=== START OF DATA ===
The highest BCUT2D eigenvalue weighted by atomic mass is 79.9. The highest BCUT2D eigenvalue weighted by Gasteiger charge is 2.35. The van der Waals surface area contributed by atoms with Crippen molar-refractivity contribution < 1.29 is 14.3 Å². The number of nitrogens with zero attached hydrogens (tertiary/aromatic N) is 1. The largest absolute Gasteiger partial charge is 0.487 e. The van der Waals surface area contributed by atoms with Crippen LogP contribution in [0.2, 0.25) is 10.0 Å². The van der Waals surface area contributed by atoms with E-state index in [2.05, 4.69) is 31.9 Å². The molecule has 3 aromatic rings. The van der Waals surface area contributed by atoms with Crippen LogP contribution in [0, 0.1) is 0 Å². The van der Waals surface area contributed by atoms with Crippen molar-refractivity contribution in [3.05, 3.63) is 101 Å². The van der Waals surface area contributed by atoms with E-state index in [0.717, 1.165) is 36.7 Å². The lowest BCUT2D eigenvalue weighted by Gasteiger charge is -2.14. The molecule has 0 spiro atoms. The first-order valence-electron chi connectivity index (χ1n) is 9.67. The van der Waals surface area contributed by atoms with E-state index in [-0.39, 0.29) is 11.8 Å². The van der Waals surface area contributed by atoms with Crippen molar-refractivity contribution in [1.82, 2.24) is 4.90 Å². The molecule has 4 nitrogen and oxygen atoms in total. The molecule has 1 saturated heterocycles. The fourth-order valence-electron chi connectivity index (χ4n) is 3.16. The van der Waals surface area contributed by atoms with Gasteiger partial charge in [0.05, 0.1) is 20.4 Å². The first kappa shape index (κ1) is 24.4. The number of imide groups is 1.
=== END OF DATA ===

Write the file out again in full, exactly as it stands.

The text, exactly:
The highest BCUT2D eigenvalue weighted by atomic mass is 79.9. The highest BCUT2D eigenvalue weighted by Gasteiger charge is 2.35. The van der Waals surface area contributed by atoms with Crippen molar-refractivity contribution < 1.29 is 14.3 Å². The number of nitrogens with zero attached hydrogens (tertiary/aromatic N) is 1. The largest absolute Gasteiger partial charge is 0.487 e. The van der Waals surface area contributed by atoms with Crippen LogP contribution in [0.2, 0.25) is 10.0 Å². The van der Waals surface area contributed by atoms with E-state index in [2.05, 4.69) is 31.9 Å². The molecule has 3 aromatic rings. The van der Waals surface area contributed by atoms with Crippen LogP contribution in [0, 0.1) is 0 Å². The van der Waals surface area contributed by atoms with Crippen molar-refractivity contribution in [3.05, 3.63) is 101 Å². The van der Waals surface area contributed by atoms with E-state index in [0.717, 1.165) is 36.7 Å². The lowest BCUT2D eigenvalue weighted by Gasteiger charge is -2.14. The molecule has 0 spiro atoms. The first-order valence-electron chi connectivity index (χ1n) is 9.67. The van der Waals surface area contributed by atoms with E-state index in [-0.39, 0.29) is 11.8 Å². The van der Waals surface area contributed by atoms with Crippen molar-refractivity contribution in [1.82, 2.24) is 4.90 Å². The molecule has 4 nitrogen and oxygen atoms in total. The molecule has 1 saturated heterocycles. The fourth-order valence-electron chi connectivity index (χ4n) is 3.16. The van der Waals surface area contributed by atoms with Gasteiger partial charge in [0.05, 0.1) is 20.4 Å². The first kappa shape index (κ1) is 24.4. The number of imide groups is 1.